A student recently asked me, what five things do you wish you had known when you graduated. I think they really meant, "what mistakes did you make that I should avoid'! In the Master of Science in Business Analysis program at Catholic University, we want every one of students to have the best chance of success. So in addition to the theory, skills and critical thinking, we also give them sound practical training and advice. Here's my list, I hope you'll add to it.
1) Listen Better: That requires patience, open mindedness and avoiding jumping to conclusions. Listen to the whole discussion. If you understand the matter from the other person's point of view, you will be better able to defend your point of view. Listening is a skill. Practice it.
|Lauren Keates Practices Listening|
|Kathryn Sullivan explains the next course|
3) Invest in your Appearance: I know it's a cliche but clothes and appearance do say a lot about you. It's hard to justify a large clothes budget when you're starting out with bills to pay and school loans. But you have to look at this as an investment in your future. You spent tens of thousands of dollars on an education to get here, capitalize on that investment. For Christmas or graduation, forgo the latest electronic gadget and ask friends and family to contribute to your "professional wardrobe fund". Thank them with a picture of you "dressed to the nines".
|Mary Ann counsels the women on attire|
I have heard so many comments after presentations about the things that stick out, the slacks that are too short, the shoes are scuffed, that inappropriate blouse. And when in doubt, best to be over dressed than under dressed..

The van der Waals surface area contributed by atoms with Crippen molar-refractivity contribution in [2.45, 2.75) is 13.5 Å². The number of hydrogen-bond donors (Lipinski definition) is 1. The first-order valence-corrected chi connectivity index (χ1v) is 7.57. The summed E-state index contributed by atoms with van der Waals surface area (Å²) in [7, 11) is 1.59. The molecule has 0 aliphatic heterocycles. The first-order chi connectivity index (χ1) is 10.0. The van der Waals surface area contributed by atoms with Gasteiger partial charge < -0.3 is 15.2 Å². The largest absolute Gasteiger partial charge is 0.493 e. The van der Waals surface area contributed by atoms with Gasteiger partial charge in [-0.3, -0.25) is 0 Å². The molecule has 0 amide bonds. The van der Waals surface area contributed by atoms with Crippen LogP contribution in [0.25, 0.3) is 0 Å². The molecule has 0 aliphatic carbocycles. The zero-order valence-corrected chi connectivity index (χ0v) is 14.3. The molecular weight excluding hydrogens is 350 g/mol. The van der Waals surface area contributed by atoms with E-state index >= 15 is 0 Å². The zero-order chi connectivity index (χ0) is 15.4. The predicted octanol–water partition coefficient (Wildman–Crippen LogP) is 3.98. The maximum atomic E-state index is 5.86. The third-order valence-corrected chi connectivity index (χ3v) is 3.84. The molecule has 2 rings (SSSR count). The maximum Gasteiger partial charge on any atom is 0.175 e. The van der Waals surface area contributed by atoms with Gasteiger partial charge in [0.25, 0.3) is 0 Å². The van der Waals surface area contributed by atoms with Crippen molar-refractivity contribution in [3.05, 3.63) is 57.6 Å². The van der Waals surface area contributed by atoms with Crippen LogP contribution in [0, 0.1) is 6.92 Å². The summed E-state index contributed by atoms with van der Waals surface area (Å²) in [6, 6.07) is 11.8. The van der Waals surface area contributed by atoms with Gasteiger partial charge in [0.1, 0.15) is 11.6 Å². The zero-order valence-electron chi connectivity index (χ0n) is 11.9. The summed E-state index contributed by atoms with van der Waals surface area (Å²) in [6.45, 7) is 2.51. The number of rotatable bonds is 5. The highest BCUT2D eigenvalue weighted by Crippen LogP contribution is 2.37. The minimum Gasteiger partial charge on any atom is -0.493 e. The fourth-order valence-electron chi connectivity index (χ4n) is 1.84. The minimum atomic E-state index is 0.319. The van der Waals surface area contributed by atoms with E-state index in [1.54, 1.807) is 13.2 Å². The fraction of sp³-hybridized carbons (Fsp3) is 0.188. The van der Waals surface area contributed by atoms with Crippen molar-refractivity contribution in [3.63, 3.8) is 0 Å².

4) Network, Network and Network some more: I previously wrote a piece on this in my blog. I just can't emphasize enough the importance of creating and nurturing a lifelong network of contacts. It is so much easier today with the social media tools like Linked In and Google + and Facebook. Separate the social from the professional and manage the latter with great care. I find Christmas cards are a good way to just touch base and let people know you value your association with them. Or divide your list into 12 monthly piles and drop a note to this months list to let them know what you're doing. A lost art is the hand written note, rediscover it and set yourself miles apart from the e mail crowd. Invest in note cards with your name on them. Simple, elegant, professional. I've never forgotten a region manager at Exxon that sent a birthday greeting to me as a 23 year old employee. It was a simple act that meant a lot. I tried to follow that example with my own employees throughout the years, always with a hand written personal note about a recent accomplishment, project or, better yet, family event.
|Andrew MacDougall with Tobi Kuhle Kehinde|
Now it's your turn. What do you wish you had known when you graduated...
Professor Stewart McHie
Program Director, MSBA